This is an interesting topic, and one that I was pondering myself late last night.
I’ll set the scene as best I can for you.
My team and I were standing in the Operating Room beneath the monotonous ticking of a rather old clock, not unlikes the ones you used to see in elementary school classrooms.
I really wish they’d skip the bureaucracy for once and just buy a goddamn digital one, if only to spare me the migraines.
Tick! Tick! Tick!
It was 1:04am, which told me we had just entered our sixth consecutive hour of surgery.
I was wrist-deep in a 55 year-old heavy smoker and lifelong layabout. His chart had told me earlier in the day that when the nurses had attempted to weigh him, the scale didn’t even register a number.
Whenever that’s happened in the past, S.O.P has been to simply write “N/A” in the box provided. Which is exactly what they had dutifully done this time.
That said, if someone had taken a moment to draw a crude walrus or some similarly revolting sea mammal, I’d have made no effort whatsoever to hide my amusement. Looking at the patient in that moment, our machines making his gray lungs inflate like grotesque party balloons, I almost wanted to the pull the plug on the guy and toss my latex gloves in surgical waste.
Of course, I’m a professional who has taken a sacred oath to preserve life, regardless of whether they happen to look like Jabba the Hutt.
So I soldiered on.
This was supposed to be a straightforward Angioplasty, which typically takes me 45 minutes to 1 hour; but the guy’s heart kept wanting to tap out like the woman who’s endured domestic abuse for so long, she’s finally come to think it really is her fault and not the piece of shit doing it to her.
Three times I had to call for the defibrillator, and three times it had failed to do its job, leaving me to massage the life back into his heart with my fingers.
That’s why he had to crack him open.
…and that’s why I felt a little down.
The surgery seemed like it was taking the scenic route to nowhere and had stopped for french fries.
And it’s not like I could just call it quits — this whole thing was on me. At least if it went to shit.
“Guys,” I said, stopping a moment and looking up at my team. “I’m feeling a little doubtful about my abilities. Sometime I wonder if I’m even making a difference at the end of the day, you know?”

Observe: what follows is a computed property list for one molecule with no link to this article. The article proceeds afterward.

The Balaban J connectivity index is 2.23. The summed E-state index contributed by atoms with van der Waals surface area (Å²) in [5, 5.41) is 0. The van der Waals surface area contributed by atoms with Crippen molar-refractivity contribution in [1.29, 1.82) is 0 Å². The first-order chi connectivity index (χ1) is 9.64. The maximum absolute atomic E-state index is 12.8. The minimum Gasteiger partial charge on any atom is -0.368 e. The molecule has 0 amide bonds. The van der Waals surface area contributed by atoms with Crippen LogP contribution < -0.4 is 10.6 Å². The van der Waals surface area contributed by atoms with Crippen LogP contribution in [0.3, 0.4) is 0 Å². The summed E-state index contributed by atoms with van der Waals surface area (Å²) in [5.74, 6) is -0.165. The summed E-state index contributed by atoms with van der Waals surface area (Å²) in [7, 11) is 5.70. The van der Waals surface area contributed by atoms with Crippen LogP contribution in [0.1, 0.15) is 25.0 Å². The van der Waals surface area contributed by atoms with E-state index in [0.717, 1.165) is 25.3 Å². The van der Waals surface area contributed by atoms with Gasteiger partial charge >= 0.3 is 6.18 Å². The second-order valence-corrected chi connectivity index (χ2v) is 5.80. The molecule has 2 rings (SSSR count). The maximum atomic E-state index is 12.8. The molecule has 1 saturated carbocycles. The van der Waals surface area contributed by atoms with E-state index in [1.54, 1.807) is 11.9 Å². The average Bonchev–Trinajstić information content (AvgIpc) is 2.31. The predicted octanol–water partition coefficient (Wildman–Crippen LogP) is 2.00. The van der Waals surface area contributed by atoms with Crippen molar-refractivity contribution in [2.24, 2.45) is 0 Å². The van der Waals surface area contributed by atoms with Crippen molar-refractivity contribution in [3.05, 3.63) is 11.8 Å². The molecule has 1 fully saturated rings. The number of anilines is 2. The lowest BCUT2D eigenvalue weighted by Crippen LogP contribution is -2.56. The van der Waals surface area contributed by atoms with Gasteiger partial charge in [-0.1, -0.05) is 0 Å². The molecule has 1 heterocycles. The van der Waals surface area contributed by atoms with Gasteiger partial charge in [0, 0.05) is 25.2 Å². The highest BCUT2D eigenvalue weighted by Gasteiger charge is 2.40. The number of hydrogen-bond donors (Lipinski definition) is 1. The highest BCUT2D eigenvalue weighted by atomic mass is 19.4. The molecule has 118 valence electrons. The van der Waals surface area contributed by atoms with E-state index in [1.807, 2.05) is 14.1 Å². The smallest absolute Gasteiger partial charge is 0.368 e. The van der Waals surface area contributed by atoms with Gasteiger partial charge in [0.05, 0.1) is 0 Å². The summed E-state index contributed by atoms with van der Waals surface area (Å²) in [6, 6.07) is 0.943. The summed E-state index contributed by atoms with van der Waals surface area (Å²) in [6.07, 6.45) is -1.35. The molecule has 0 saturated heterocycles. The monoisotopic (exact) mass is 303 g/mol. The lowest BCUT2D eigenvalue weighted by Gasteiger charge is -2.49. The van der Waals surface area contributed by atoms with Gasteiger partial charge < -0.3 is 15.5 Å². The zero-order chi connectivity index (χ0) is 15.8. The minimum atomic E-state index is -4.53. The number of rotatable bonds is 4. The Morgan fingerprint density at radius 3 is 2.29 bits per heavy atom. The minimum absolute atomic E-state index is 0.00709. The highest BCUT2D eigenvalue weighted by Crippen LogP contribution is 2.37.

There was a moment of silence and all I could hear were the instruments.
…and that goddamn clock.
“Dr. Ash?” I heard a voice say. It was Beth, one of the assistants. Around fifty, mother of two. She’s a real peach.
“Dr. Ash, I don’t think you have any reason to be so self-critical. After fast-tracking your way through Harvard Medical school and graduating at the age of 21, I can remember the doctors tacking up your picture on the bulletin board in the break room. Do you know what the caption read? ‘Hot Docs to Watch in 2006/2007.’ You’re the closest thing to a real-life Doogie Howser I think anyone’s ever seen. When you arrived at our hospital, I was pleased as punch! In fact, I think I can speak for all of us when I say that, right guys?”
I looked around the room and saw the masks nodding in agreement. Seriously, the best team going, these guys. Couldn’t do it without ’em.
“Come to think of it, weren’t you also done your residency in no time flat?” said Jon, our respiratory therapist that evening. I hadn’t seen him in a while before last night.
“I mean, I looked it up last month on a break, but yeah – you’re the youngest Cardiovascular Surgeon in North America at the moment, are you not? Hell, I think that’s pretty damn impressive in its own right, if you’ll pardon my language, Doc. I tell all my friends I get to work with the Dr. James Ash and they’re all, ‘Dude, whatever. That guy was on 60 Minutes for an interview with Mike Wallace!’ Ha! They don’t even believe me!”
I’ve never been good with accepting compliments, and I thought the team was giving me a little too much credit for what simply comes naturally.
I’ve always thought the real gift has been knowing I have the power to help. That’s the real motivator. But this guy under the blue curtains? Ultimately, do any of my repairs help him in the long run? Does he even have a long run left in him?
“But guys,” I began, “sometimes I feel like I can’t really—”
“But nothing!” said David, the Anesthesiologist. “Dude, you are a fucking rock star! My job requires a hell of a lot of knowledge and careful attention, but whenever you scrub in, it’s like I disappear!”
“Dave, come on, I–”
“No-no, I’m not mad! I envy you, man! I love those vintage Porsches you drive to work, for instance! It lets everyone know that you’re not just some filthy rich guy, but a filthy rich guy with taste! I mean, if you simply bought a new Escalade every time they released a new model, I’d think you were a real douche. But that’s not your style. And hey, speaking of models, where was it your wife last worked again? Beth and I were talking about this earlier, but we couldn’t agree.”
These guys were too much. Best staff in the business, hands down.
“Well, she’s been fortunate to have had quite a bit of work recently,” I said, “but what I think she’s most proud of is the experience she gained working for Victoria’s—”
“VICTORIA’S SECRET! Ha-ha! In your face, Beth!”
Beth rolled her eyes and I was glad she couldn’t see me smiling under my mask.
Hand to God, without these guys, I would be nothing.
“Hey, and another thing!” Dave began again. “After you take out the trash and clean the cat’s litter box, like I asked you to take care of YESTERDAY, why don’t you walk your ass to the store and pick up another 18-pack of Pop-Tarts. That was supposed to last the family the whole week, but look at you! Covered in Pop Tart crumbs! AGAIN!!”
God, I’m on it, Mom. Right after this game of Minecraft.
Sheesh! She can be a real bitch sometimes.
I enjoy a relaxing Pop Tart now and then. I don’t see the harm in that.